The undertaker of this smalltown has called the local police sheriff, Jim Tyloe (Jim Backus), to report the theft of a child's coffin, but the sheriff is not exactly sympathetic thanks to the general belief that the undertaker charges too much for his services. Nevertheless, when they see local doctor, Rod Barrett (William Prince), parking his car across the street, they observe that he'd be better off leaving town thanks to his poor record of saving his patients - including his wife, who died three years before leaving him to bring up their daughter on his own.
So when the little girl goes missing from his home, he is frantic. And why is he reacting so agitatedly? Because his secretary Polly (Jacqueline Scott) recieves a telephone call from a mysterious party who laughs and gloats that he has kidnapped the child, and to make matter worse, he has buried her in that small coffin in the town's graveyard! What happens after that may not have been a classic of the horror movie, but it certainly provided its creator William Castle with fresh territory to explore, as it was the first of his gimmicky, sensationally-advertised horrors after many years toiling in B-movies.
This set him on a new dawn in his career, as now his dream of being as renowned as Alfred Hitchcock, complete with his name prominently featured as a means of selling his movies, was to be realised over the next nearly twenty years. Well, almost - there were few who would place Castle and his exploitative productions up there with as true innovator like Hitchcock, and in truth he rarely reached the heights The Master of Suspense did, not for the length of a whole film, at any rate. But he really did know how to sell his work, usually with some kind of unique proposition inspired by carnival hucksters.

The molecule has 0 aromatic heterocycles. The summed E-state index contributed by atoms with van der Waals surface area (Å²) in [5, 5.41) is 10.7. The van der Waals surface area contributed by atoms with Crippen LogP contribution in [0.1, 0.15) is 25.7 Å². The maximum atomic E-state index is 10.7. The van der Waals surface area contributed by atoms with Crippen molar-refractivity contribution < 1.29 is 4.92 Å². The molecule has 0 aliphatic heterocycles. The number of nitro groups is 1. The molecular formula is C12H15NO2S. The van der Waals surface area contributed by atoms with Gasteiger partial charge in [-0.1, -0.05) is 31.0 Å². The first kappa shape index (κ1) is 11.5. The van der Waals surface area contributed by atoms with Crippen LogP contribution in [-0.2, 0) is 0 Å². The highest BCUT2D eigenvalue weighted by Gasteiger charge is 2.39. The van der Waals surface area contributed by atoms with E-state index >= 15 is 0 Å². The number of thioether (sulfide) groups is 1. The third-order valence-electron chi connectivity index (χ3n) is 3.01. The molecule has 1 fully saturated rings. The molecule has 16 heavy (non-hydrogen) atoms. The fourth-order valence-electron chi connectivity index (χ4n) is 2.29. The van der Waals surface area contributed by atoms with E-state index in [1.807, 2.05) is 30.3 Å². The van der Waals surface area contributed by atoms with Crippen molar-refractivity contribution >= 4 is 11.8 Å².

Therefore with Macabre the ploy to get the audiences into the cinemas was to insure them for death by fright, thanks to an arrangement with Lloyds of London, thereby building up the picture's potential for scaring you out of your skin to giddy heights. Not that much in the process of watching it would actually do that, but Castle was willing to go to grimmer places than many directors at the time, so while much of Macabre was leadfooted in effect, there were a couple of moments which could legitimately be said to conjure a genuine jump. Maybe not now, where these conventions are so hackneyed, but back then he managed it.
Even in the film itself we were treated to a narrator setting out the premise of the insurance over the image of a ticking clock above the funeral parlour to emphasise the race against time the characters were forced to conduct, and once more remind audiences that this was going to be the scariest movie they had ever seen. That went pretty well in 1958, as Castle was rewarded with a big hit, but now it plays like one of those contemporary radio plays with a couple of concessions to the visuals - it was actually based on a novel written by a number of mystery authors, one chapter each - though the smalltown mood is nicely conveyed, generating an atmosphere that just about lives up to the title thanks to how much of it takes place around death. It was all over with in barely over an hour, so economy was one of its strong points even if polish was not. Music by Les Baxter.